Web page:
To see data for management quality, please view this site on a desktop.
To see data for stock status, please view this site on a desktop.
DATA NOTES

A recent resolution (13/09) has called for advice on target and limit reference points for albacore tuna to be provided and for MSE to be used to identify potential management measures. In addition, Resolution 13/10 provided interim target and limit reference points for albacore tuna (IOTC 2013). There is no set TAC. Therefore, scores 1, 2 and 3 cannot be calculated. The advised TAC is to cap catches at 2012 levels (34,000 t) (IOTC 2014) (Nishida and Tanaka 2008).

Download Source Data

Registered users can download the original data file for calculating the scores after logging in. If you wish, you can Register now.

Fishery Improvement Projects (FIPs)

No related FIPs

Certifications

Marine Stewardship Council (MSC)

No related MSC certifications

Sources

Credits

Hsu, C.C. 1992. The status of Indian Ocean albacore stock-A review of previous work. Review of Status of Stocks and Tuna Biology Part 2, 117-120.

IOTC. 2005. Resolution 05/05 Concerning the Conservation of Sharks Caught in Association with Fisheries Managed by IOTC. Indian Ocean Tuna Commission, Mahé, Seychelles.

IOTC. 2009c. Resolution 09/06 on Marine Turtles. Indian Ocean Tuna Commission, Mahé, Seychelles

IOTC. 2009d. Executive Summaries of the Status of the Major Indian Ocean Tunas. IOTC-2009-SC-03[E]. Indian Ocean Tuna Commission, Mahé, Seychelles.

IOTC. 2010a. Resolution 10/01 for the Conservation and Management of Tropical Tunas in the IOTC Area of Competence. Indian Ocean Tuna Commission, Mahé, Seychelles.

IOTC. 2010b. Resolution 10/06 on Reducing the Incidental Bycatch of Seabirds in Longline Fisheries. Indian Ocean Tuna Commission, Mahé, Seychelles.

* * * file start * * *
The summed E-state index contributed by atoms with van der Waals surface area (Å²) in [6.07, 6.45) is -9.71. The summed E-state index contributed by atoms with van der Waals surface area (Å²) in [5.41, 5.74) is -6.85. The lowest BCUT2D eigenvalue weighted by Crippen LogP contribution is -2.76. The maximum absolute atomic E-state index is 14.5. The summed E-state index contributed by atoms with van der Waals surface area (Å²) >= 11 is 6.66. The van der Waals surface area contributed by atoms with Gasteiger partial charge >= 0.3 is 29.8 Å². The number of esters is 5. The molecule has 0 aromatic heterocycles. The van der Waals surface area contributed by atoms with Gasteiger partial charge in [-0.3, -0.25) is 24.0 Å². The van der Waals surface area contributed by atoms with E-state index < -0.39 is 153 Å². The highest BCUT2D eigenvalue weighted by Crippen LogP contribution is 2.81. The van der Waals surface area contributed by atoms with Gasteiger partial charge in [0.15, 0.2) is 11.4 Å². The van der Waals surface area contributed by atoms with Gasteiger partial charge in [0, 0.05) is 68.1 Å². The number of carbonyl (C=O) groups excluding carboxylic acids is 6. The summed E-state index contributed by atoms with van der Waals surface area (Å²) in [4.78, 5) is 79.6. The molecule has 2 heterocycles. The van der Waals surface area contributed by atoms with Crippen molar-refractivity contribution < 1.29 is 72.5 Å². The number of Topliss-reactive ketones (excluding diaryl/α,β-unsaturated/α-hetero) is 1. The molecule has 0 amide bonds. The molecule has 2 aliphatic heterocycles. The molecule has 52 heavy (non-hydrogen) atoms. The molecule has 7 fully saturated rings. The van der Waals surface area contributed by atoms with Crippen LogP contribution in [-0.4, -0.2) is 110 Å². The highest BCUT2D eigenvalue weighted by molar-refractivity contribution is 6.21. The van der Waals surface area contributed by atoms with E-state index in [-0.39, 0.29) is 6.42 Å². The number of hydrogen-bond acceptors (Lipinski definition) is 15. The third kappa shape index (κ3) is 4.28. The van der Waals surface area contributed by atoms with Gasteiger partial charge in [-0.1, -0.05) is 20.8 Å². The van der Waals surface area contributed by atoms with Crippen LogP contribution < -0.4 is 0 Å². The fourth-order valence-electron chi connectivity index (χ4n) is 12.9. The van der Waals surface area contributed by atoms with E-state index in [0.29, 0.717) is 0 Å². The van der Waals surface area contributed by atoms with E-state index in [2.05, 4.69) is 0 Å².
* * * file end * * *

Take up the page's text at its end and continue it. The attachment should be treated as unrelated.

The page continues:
IOTC. 2010c. Resolution 10/12 on the Conservation of Thresher Sharks (Family Alopiidae) Caught in Association with Fisheries in the IOTC Area of Competence. Indian Ocean Tuna Commission, Mahé, Seychelles.

IOTC. 2010d. Recommendation 10/13 on the Implementation of a Ban on Discards of Skipjack Tuna, Yellow Fin Tuna, Bigeye Tuna and Non Targeted Species Caught by Purse Seiners. Indian Ocean Tuna Commission, Mahé, Seychelles.

IOTC. 2012. Report of the fifteenth session of the IOTC Scientific Committee. IOTC-1212-SC15-R[e].

IOTC. 2013. Compendium of active [and pending] conservation and management measures for the Indian Ocean Tuna Commission. Indian Ocean Tuna Commission.

IOTC, 2014. Status of the Indian Ocean albacore (ALB: Thunnus alalunga) resource. IOTC-2014-SC17-ES01.

IOTC. 2016. Conservation and Management Measures adopted by the IOTC at its 20th Session. IOTC Circular 2016-054.

Murua, H., Arrizabalaga, H., Huang, J., Romanov, E., Bach, P., de Bruyn, P., Chavance, P., de Molina, A., Pianet, R., Ariz, J., Ruiz, J. 2009. Ecological Risk Assessment (ERA) for Species Caught in Fisheries Managed by the Indian Ocean Tuna Commission (IOTC): A First Attempt. IOTC-2009-WPEB-20. Indian Ocean Tuna Commission, Mahé, Seychelles.

Nishida, T., Tanaka, M. 2008. General reviews of Indian Ocean Albacore (Thunnus alalunga), IOTC-2008-WPTe-INFO3, 8 pp, November 2008.

Yingchou, L., Hsichian, L. 1988. Estimation of effective fishing effort and overall fishing intensity, and stock assessment of Indian Ocean albacore (Thunnus alalunga), 1962-1986, Expert Consultation on Stock Assessment of Tunas in the Indian Ocean, Moka (Mauritius), 22-27 Jun 1988.

References

    Comments

    This tab will disappear in 5 seconds.

    Comments on:

    Albacore - Indian Ocean, IOTC, Korea, Republic of, Longlines

    comments powered by Disqus